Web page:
While living in France I put together this not-timid tartine often. The secret was the perfectly correct blue cheese (the name of which has been long forgotten) and a good and bumpy blueberry preserves. Sweet and salty melding with tart and tangy, the jam and the unctuous bite of cheese make magic. Since then I chase the dragon, trying out blue cheeses with this naughty little brekkie in mind though I had never really hit it until recently.

MG picked up a few cheeses at our favorite neighborhood place and wound up with Azul Penacorada among others. A Spanish cow’s milk cheese, the Penacorada is creamy and rich and not too crumbly. It snaps you back from its deep blue haze with a touch of the crystalized texture that some cheeses have, otherwise known as lactic acid, which develops as the cheese ages. Though it’s not French, as soon as I tasted Azul Pencorada I left the house to run out for some blueberry preserves.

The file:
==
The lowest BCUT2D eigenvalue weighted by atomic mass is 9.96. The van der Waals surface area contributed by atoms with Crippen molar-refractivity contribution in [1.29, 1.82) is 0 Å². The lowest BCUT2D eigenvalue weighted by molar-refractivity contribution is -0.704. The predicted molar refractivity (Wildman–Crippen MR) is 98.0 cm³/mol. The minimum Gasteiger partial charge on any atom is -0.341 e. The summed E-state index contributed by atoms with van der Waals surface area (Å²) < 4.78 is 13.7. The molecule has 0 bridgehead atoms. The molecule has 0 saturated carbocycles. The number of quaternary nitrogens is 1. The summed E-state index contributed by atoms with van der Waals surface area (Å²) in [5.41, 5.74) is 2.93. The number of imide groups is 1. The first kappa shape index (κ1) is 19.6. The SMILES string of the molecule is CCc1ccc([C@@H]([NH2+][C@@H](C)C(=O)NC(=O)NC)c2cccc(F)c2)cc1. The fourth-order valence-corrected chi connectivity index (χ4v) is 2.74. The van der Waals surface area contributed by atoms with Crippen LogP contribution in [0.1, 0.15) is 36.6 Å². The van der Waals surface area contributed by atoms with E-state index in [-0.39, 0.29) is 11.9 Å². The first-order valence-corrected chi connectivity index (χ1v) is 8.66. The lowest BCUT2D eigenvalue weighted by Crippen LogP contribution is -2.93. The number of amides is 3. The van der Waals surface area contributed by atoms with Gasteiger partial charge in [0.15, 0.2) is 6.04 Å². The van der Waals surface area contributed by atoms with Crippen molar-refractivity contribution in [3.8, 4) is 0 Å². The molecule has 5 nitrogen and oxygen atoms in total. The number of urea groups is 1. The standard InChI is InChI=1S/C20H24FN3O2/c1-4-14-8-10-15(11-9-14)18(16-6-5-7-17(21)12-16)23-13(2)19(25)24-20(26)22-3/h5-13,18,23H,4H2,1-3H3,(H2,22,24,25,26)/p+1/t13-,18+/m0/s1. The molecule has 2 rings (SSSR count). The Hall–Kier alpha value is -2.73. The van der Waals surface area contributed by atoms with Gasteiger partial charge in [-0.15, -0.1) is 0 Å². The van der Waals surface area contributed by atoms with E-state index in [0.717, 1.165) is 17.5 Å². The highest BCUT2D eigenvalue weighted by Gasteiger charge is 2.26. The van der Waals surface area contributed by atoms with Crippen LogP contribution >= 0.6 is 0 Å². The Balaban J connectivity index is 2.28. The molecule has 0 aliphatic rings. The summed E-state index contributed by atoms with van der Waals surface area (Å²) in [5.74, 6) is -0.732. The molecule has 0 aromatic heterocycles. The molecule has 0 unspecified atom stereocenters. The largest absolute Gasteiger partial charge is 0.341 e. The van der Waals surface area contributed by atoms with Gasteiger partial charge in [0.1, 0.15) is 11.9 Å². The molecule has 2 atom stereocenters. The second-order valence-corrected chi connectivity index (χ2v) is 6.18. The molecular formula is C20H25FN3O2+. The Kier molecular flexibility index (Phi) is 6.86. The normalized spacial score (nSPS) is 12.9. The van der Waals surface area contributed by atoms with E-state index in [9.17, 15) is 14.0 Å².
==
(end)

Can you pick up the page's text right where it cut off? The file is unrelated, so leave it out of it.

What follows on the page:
The next morning, on the fattest pieces of Amy’s whole wheat pullman toast, I put a good layer of the jam, a serious crumble of the blue (you want them to fight for space in your mouth) and that’s it. Tartine for kings and queens.

“Breakfast, then, can be toast. It can be piles of toast, generously buttered, and a bowl of honey or jam, and milk for Mortimer and coffee for you. You can be lavish because the meal is so inexpensive. You can have fun, because there is no trotting around with fried eggs and mussy dishes and grease in the pan and a lingeringly unpleasant smell in the air.”

M.F.K. Fisher, How to Cook a Wolf

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A second impression. (RICOTTA + FIG EMPANADAS)

April 16, 2011